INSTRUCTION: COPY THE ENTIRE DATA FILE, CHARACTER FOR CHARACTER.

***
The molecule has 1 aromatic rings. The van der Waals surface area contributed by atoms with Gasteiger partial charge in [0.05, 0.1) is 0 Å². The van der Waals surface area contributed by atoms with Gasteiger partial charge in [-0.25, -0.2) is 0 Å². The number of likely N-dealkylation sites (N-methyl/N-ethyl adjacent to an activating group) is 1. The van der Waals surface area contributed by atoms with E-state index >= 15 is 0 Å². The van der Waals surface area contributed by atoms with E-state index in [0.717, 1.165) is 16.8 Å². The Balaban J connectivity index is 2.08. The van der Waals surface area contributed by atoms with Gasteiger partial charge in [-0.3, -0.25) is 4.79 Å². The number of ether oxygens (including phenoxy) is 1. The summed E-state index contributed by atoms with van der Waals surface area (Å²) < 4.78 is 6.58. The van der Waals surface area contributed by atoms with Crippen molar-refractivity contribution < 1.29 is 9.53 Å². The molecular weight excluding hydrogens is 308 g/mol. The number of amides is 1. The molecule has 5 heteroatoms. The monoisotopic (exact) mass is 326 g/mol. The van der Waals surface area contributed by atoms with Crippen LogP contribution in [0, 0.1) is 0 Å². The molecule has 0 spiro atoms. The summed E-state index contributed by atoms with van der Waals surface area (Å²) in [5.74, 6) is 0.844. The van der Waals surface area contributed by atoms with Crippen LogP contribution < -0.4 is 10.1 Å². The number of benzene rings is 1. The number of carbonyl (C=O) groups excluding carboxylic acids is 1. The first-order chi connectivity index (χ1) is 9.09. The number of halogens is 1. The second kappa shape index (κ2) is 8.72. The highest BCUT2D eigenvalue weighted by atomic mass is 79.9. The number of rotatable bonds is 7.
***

The molecule has 1 aromatic rings. The van der Waals surface area contributed by atoms with Gasteiger partial charge in [0.05, 0.1) is 0 Å². The van der Waals surface area contributed by atoms with Gasteiger partial charge in [-0.25, -0.2) is 0 Å². The number of likely N-dealkylation sites (N-methyl/N-ethyl adjacent to an activating group) is 1. The van der Waals surface area contributed by atoms with E-state index >= 15 is 0 Å². The van der Waals surface area contributed by atoms with E-state index in [0.717, 1.165) is 16.8 Å². The Balaban J connectivity index is 2.08. The van der Waals surface area contributed by atoms with Gasteiger partial charge in [-0.3, -0.25) is 4.79 Å². The number of ether oxygens (including phenoxy) is 1. The summed E-state index contributed by atoms with van der Waals surface area (Å²) < 4.78 is 6.58. The van der Waals surface area contributed by atoms with Crippen molar-refractivity contribution < 1.29 is 9.53 Å². The molecular weight excluding hydrogens is 308 g/mol. The number of amides is 1. The molecule has 5 heteroatoms. The monoisotopic (exact) mass is 326 g/mol. The van der Waals surface area contributed by atoms with Crippen LogP contribution in [0, 0.1) is 0 Å². The molecule has 0 spiro atoms. The summed E-state index contributed by atoms with van der Waals surface area (Å²) in [5.74, 6) is 0.844. The van der Waals surface area contributed by atoms with Crippen LogP contribution < -0.4 is 10.1 Å². The number of benzene rings is 1. The number of carbonyl (C=O) groups excluding carboxylic acids is 1. The first-order chi connectivity index (χ1) is 9.09. The number of halogens is 1. The second kappa shape index (κ2) is 8.72. The highest BCUT2D eigenvalue weighted by atomic mass is 79.9. The number of rotatable bonds is 7.